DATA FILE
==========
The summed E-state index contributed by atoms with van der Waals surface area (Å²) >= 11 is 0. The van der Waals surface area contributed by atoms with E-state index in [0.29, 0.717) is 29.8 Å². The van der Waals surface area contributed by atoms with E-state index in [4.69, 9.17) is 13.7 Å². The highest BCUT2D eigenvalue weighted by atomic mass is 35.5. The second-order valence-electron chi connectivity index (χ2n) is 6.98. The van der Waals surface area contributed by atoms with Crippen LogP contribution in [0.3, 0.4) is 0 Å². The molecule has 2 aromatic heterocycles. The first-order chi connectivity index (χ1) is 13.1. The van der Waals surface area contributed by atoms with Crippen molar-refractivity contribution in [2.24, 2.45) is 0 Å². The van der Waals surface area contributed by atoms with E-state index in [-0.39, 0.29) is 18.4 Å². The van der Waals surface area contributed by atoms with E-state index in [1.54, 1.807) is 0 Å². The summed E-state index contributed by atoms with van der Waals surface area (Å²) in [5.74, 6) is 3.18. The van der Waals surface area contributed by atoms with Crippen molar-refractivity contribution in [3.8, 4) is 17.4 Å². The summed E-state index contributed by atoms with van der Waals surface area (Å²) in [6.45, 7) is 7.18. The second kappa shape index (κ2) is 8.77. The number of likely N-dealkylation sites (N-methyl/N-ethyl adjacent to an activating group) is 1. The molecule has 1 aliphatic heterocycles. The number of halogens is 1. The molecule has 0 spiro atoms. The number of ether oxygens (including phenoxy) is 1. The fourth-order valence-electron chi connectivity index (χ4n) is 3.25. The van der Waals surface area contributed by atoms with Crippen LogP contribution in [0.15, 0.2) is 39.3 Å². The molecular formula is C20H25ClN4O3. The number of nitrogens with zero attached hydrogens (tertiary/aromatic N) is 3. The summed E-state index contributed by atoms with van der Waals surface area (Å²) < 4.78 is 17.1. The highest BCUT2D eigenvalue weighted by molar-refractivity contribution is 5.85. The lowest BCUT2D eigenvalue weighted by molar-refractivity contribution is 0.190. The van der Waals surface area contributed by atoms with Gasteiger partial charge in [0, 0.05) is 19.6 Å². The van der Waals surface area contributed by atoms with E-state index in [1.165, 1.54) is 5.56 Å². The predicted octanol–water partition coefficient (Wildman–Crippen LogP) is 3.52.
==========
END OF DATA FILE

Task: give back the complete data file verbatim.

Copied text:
The summed E-state index contributed by atoms with van der Waals surface area (Å²) >= 11 is 0. The van der Waals surface area contributed by atoms with E-state index in [0.29, 0.717) is 29.8 Å². The van der Waals surface area contributed by atoms with E-state index in [4.69, 9.17) is 13.7 Å². The highest BCUT2D eigenvalue weighted by atomic mass is 35.5. The second-order valence-electron chi connectivity index (χ2n) is 6.98. The van der Waals surface area contributed by atoms with Crippen LogP contribution in [0.3, 0.4) is 0 Å². The molecule has 2 aromatic heterocycles. The first-order chi connectivity index (χ1) is 13.1. The van der Waals surface area contributed by atoms with Crippen molar-refractivity contribution in [2.24, 2.45) is 0 Å². The van der Waals surface area contributed by atoms with E-state index in [-0.39, 0.29) is 18.4 Å². The van der Waals surface area contributed by atoms with E-state index in [1.54, 1.807) is 0 Å². The summed E-state index contributed by atoms with van der Waals surface area (Å²) in [5.74, 6) is 3.18. The van der Waals surface area contributed by atoms with Crippen molar-refractivity contribution in [3.8, 4) is 17.4 Å². The summed E-state index contributed by atoms with van der Waals surface area (Å²) in [6.45, 7) is 7.18. The second kappa shape index (κ2) is 8.77. The number of likely N-dealkylation sites (N-methyl/N-ethyl adjacent to an activating group) is 1. The molecule has 1 aliphatic heterocycles. The number of halogens is 1. The molecule has 0 spiro atoms. The number of ether oxygens (including phenoxy) is 1. The fourth-order valence-electron chi connectivity index (χ4n) is 3.25. The van der Waals surface area contributed by atoms with Crippen LogP contribution in [0.15, 0.2) is 39.3 Å². The molecular formula is C20H25ClN4O3. The number of nitrogens with zero attached hydrogens (tertiary/aromatic N) is 3. The summed E-state index contributed by atoms with van der Waals surface area (Å²) < 4.78 is 17.1. The highest BCUT2D eigenvalue weighted by molar-refractivity contribution is 5.85. The lowest BCUT2D eigenvalue weighted by molar-refractivity contribution is 0.190. The van der Waals surface area contributed by atoms with Gasteiger partial charge in [0, 0.05) is 19.6 Å². The van der Waals surface area contributed by atoms with E-state index in [1.165, 1.54) is 5.56 Å². The predicted octanol–water partition coefficient (Wildman–Crippen LogP) is 3.52.